NOVEMBER/DECEMBER 2020 WAREHOUSING
help a company
ride out any
peaks or troughs
degree of confidence. However
lean or JIT a business is at point
of production, across the supply
chain, buffer stocks are back.
Inevitably, post COVID-19
businesses will be looking to build
far greater resilience into their
supply chains. This will call for
greater flexibility, enhanced agility
and most likely, higher levels of
inventory in the network.
Going forward, companies
need an intelligent strategy for
their warehousing requirements.
They know there will be peaks
and troughs in activity, although
they may vary in the confidence
with which they can predict either
timing or scale. They also know
that to use their own assets to
fully provision against short-term
peak demand is hugely expensive.
Typical Strategy (left)
The typical ‘strategy’ is to identify
a ‘core capacity’, probably
linked in some way to average
throughput over the year. That
will be served from the business’
own assets or through long-term
contracts with 3PLs and might
account for 90% or 95% of annual
activity. Peaks that exceed that
capacity are accommodated
by short-term leasing of
On the face of it,
that may sound like a
But there are several
problems. Firstly, short
leases are expensive; if the
peak is for an event like
Black Friday or Christmas there will be many other
companies looking for space and driving prices up –
and available space may not be in an ideal location
for efficient transport and distribution.
Additionally, ‘core capacity’ may spend much
of the year seriously underused. That not only
represents capital unnecessarily tied up but may
also lead to considerable effort in engaging extra
staff to bring operations up to capacity – before then
bringing in the emergency facility as well.
It is also worth bearing in mind that offloading
the problem onto a 3PL may not solve the issue. The
3PL has quoted for your business based on clear
predictions of volumes and timings. If that suggests,
for example, that there is a three-month period
where ‘your’ distribution centre is half empty, the
3PL will almost certainly have offered that capacity
elsewhere. If an unanticipated ‘emergency’ arises the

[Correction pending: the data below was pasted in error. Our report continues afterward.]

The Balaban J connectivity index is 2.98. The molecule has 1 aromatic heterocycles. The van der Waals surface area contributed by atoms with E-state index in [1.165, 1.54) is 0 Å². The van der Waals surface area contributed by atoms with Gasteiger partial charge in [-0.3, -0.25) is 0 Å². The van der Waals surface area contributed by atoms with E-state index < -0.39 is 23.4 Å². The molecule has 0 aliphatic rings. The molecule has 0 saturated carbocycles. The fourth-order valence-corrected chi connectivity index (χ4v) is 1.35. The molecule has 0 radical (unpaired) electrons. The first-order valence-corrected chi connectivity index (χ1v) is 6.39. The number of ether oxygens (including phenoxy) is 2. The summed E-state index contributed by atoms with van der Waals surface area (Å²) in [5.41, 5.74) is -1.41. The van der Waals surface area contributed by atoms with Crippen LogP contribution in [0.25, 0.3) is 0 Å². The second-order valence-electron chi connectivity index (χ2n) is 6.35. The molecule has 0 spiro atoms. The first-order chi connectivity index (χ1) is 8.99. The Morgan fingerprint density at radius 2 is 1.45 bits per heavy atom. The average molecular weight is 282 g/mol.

3PL may not be able to oblige.
Resilient Strategy (above)
However, there is an alternative strategy. That
is to significantly lower the ‘core capacity’ of the
warehouse, and accept that coping with peaks is far
from an ‘emergency’ but a normal way of operating.
This approach requires access to a range of sites,
suitable in terms of size, location, duration of
availability, access to labour, IT and other facilities.
As situations develop, forecasts firm up and
requirements crystallise, a rolling shortlist of
possible solutions can be maintained. Likely sites
can be inspected in advance and assessed to ensure
that robust processes and continuity are assured.
Continuous assessment and analysis can enable the
early securing of the best facilities at a reasonable
cost – far preferable to those available under an
emergency spot transaction.
And because all this is planned,
business can be switched in and out
of the additional facilities seamlessly,
with minimal impact on the costs and
efficiencies of the supply chain and the
customers it serves.
on the lowest margin, groceries.
Amid the frenzied acquisition
of warehouse space, it is hard to
discern much implementation
of deep, pre-existing, strategy.
This is strange as, although the
depth, reach and scale of the
COVID-19 impact is certainly
unprecedented, supply chain
shocks are very common.
COVID-19 counts as a natural
disaster, but there are others –
regionally, many supply chains
have not fully recovered from
February’s floods. Globally,
the effects of the Japanese
tsunami of 2011 on sectors from
automotive to electronics are well
remembered. It can seem that
‘100-year events’ now happen
that impact on warehousing
requirements have a more human
element. ‘Preparation for Brexit’
has become a regular event,
rather than the one-off that most
businesses anticipated. There
are planned events – for example
stockpiling in advance of moving
or re-equipping a production
site, or to support a new product
launch, and many companies see
predictable activity peaks, such as
in the run up to Christmas.
Yet in a time when almost
every industry claims to be a lean,
‘Just in Time’ operator, many
businesses seem deliberately to
exacerbate the peaks and troughs.
To work, JIT requires either a
steady state, or at least accurate
demand forecasting with a high